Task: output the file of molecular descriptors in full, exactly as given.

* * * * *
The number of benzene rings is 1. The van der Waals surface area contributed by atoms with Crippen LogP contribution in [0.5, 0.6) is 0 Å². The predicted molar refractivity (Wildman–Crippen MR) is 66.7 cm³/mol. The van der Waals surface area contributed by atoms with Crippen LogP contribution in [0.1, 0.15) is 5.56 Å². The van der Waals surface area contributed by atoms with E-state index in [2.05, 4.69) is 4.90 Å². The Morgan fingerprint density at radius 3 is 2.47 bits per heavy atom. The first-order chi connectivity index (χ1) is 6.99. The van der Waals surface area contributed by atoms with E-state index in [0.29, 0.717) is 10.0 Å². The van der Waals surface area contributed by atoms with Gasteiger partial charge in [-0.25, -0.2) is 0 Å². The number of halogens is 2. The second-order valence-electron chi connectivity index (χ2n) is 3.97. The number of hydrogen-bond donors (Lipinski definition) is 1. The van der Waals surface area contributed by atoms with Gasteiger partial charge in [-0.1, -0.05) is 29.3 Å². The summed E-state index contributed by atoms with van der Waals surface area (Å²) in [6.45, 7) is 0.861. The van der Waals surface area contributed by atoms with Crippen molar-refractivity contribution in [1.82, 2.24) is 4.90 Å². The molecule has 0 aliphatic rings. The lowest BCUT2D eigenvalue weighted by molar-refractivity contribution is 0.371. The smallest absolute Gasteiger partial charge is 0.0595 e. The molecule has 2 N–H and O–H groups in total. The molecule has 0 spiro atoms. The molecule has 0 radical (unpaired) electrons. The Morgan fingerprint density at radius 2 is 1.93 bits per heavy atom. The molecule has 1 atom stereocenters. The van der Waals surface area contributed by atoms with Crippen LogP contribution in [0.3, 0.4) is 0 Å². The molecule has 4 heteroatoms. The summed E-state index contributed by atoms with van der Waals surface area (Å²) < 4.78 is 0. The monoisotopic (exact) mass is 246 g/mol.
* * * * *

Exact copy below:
The number of benzene rings is 1. The van der Waals surface area contributed by atoms with Crippen LogP contribution in [0.5, 0.6) is 0 Å². The predicted molar refractivity (Wildman–Crippen MR) is 66.7 cm³/mol. The van der Waals surface area contributed by atoms with Crippen LogP contribution in [0.1, 0.15) is 5.56 Å². The van der Waals surface area contributed by atoms with E-state index in [2.05, 4.69) is 4.90 Å². The Morgan fingerprint density at radius 3 is 2.47 bits per heavy atom. The first-order chi connectivity index (χ1) is 6.99. The van der Waals surface area contributed by atoms with E-state index in [0.29, 0.717) is 10.0 Å². The van der Waals surface area contributed by atoms with Gasteiger partial charge in [-0.25, -0.2) is 0 Å². The number of halogens is 2. The second-order valence-electron chi connectivity index (χ2n) is 3.97. The number of hydrogen-bond donors (Lipinski definition) is 1. The van der Waals surface area contributed by atoms with Gasteiger partial charge in [-0.1, -0.05) is 29.3 Å². The summed E-state index contributed by atoms with van der Waals surface area (Å²) in [6.45, 7) is 0.861. The van der Waals surface area contributed by atoms with Crippen molar-refractivity contribution in [1.82, 2.24) is 4.90 Å². The molecule has 0 aliphatic rings. The lowest BCUT2D eigenvalue weighted by molar-refractivity contribution is 0.371. The smallest absolute Gasteiger partial charge is 0.0595 e. The molecule has 2 N–H and O–H groups in total. The molecule has 0 spiro atoms. The molecule has 0 radical (unpaired) electrons. The Morgan fingerprint density at radius 2 is 1.93 bits per heavy atom. The molecule has 1 atom stereocenters. The van der Waals surface area contributed by atoms with Crippen LogP contribution in [0.3, 0.4) is 0 Å². The molecule has 4 heteroatoms. The summed E-state index contributed by atoms with van der Waals surface area (Å²) < 4.78 is 0. The monoisotopic (exact) mass is 246 g/mol.